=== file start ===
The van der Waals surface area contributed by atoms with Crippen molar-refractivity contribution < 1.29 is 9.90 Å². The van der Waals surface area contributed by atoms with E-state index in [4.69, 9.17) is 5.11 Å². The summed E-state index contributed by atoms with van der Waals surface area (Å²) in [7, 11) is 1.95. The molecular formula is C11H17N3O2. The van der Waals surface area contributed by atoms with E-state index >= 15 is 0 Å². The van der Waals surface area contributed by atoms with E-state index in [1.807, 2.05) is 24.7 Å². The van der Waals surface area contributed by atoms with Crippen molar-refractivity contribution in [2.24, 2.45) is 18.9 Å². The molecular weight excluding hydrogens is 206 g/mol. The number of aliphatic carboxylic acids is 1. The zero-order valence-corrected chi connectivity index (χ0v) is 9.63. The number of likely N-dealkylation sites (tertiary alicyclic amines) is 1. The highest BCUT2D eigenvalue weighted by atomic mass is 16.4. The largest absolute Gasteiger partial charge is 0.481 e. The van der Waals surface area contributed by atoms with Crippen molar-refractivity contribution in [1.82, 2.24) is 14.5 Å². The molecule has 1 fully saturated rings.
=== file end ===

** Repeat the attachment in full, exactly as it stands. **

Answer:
The van der Waals surface area contributed by atoms with Crippen molar-refractivity contribution < 1.29 is 9.90 Å². The van der Waals surface area contributed by atoms with E-state index in [4.69, 9.17) is 5.11 Å². The summed E-state index contributed by atoms with van der Waals surface area (Å²) in [7, 11) is 1.95. The molecular formula is C11H17N3O2. The van der Waals surface area contributed by atoms with E-state index >= 15 is 0 Å². The van der Waals surface area contributed by atoms with E-state index in [1.807, 2.05) is 24.7 Å². The van der Waals surface area contributed by atoms with Crippen molar-refractivity contribution in [2.24, 2.45) is 18.9 Å². The molecular weight excluding hydrogens is 206 g/mol. The number of aliphatic carboxylic acids is 1. The zero-order valence-corrected chi connectivity index (χ0v) is 9.63. The number of likely N-dealkylation sites (tertiary alicyclic amines) is 1. The highest BCUT2D eigenvalue weighted by atomic mass is 16.4. The largest absolute Gasteiger partial charge is 0.481 e. The van der Waals surface area contributed by atoms with Crippen molar-refractivity contribution in [1.82, 2.24) is 14.5 Å². The molecule has 1 fully saturated rings.